Kurt Johannessen becomes a ponderer, a thinking artist, a pictor doctus,
who, manages to create emphatic art for thought, on the basis of somewhat
The art historian Dag Sveen uses a kind of structuralizing theory for
Kurt Johannessen’s highly diverse production. By emphasizing striking
shapes such as the circle and the sphere – first as constructive
structures early in his career (a good example is The Second Air 2
from 1988), and later on as deconstructed and reconstructed “cosmic”
events in works such as Sleep (1997), Dweeh (1999) and
Untitled (1999) – Kurt Johannessen’s world acquires
both direction and a framework.4 The direction is vertical, that is, down
to earth but directed towards the heavens (as in Zeth 1 and 2,
1993/97), and the framework is horizontal, i.e., internally focused as
well as distanced (as in The Twelfth Conversation, 2002). Now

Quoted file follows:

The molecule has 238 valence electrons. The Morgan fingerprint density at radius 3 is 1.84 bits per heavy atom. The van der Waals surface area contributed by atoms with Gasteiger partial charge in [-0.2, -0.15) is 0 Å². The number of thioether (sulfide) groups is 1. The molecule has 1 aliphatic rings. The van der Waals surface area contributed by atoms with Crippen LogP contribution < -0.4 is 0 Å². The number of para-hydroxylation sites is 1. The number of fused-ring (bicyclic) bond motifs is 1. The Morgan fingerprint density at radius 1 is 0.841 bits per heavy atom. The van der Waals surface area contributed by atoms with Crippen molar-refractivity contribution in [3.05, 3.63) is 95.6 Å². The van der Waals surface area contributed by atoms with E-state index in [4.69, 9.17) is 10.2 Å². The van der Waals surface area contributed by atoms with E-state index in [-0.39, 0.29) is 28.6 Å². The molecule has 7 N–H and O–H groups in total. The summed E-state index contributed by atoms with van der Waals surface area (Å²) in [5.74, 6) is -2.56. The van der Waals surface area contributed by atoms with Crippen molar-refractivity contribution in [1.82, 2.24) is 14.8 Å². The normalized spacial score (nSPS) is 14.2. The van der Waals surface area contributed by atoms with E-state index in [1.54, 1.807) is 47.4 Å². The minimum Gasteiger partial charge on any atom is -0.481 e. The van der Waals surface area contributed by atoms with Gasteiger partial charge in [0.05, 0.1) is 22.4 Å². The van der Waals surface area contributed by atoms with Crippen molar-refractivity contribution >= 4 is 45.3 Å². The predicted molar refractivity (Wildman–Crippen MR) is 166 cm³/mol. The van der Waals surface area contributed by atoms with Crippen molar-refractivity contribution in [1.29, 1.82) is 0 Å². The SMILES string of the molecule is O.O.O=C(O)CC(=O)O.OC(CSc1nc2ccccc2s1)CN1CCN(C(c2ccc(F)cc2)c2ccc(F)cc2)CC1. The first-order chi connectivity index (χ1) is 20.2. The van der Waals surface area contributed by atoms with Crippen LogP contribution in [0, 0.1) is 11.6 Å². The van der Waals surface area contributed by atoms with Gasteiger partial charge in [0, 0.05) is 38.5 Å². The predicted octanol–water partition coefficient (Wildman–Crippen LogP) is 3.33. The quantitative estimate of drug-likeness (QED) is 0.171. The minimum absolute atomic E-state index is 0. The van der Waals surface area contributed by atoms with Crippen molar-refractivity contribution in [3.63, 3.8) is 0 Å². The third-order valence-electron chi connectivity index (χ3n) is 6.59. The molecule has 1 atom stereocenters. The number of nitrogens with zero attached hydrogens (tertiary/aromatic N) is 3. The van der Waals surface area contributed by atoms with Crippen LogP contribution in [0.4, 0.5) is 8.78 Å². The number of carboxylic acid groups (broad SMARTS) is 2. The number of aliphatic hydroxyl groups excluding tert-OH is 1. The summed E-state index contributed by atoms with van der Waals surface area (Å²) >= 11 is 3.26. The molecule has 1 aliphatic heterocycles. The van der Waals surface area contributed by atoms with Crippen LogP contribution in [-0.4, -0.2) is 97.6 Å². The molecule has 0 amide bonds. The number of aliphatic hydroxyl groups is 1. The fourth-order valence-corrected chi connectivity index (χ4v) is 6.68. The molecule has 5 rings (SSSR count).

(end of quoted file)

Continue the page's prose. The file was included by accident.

and then, what is concentrated is united with what is expressive. A good
example of this may be found in Dag Sveen’s discussion of Head
with Open Eyes (1994). Here Johannessen sat on the waterfront at
Lista lighthouse. Partly buried in a mound of rocks, he gazed out to sea.
Around his head was fastened a plastic tube filled with water and live
fish. The tube covered his eyes like an absurd pair of glasses; nature
was simultaneously near but distant, focused but distorted.
Johannessen’s universe is, however, not only geometric, it is largely
anthropological, in the sense of being subjective, bodily and speculative.
The French philosopher Maurice Merleau-Ponty, in his book Phenomenology
of Perception, distinguishes between a “geometric room”
and an “anthropological room”.5 The geometric room is easy
to recognize. Here we move about in a stabile configuration of elements,
a perspicuous set of almost universal rules. The anthropological room
is different, for there the body makes the decisions. A body is defined
according to its tasks, situations and completed actions, a body is the
precondition for time and space, or, as Merleau-Ponty puts it: “A
body that occupies time and space”. Related to the performative
art scene, we can say that viewers no longer stand in front of an object,
rather, they allow themselves to be surrounded by a process of meaning,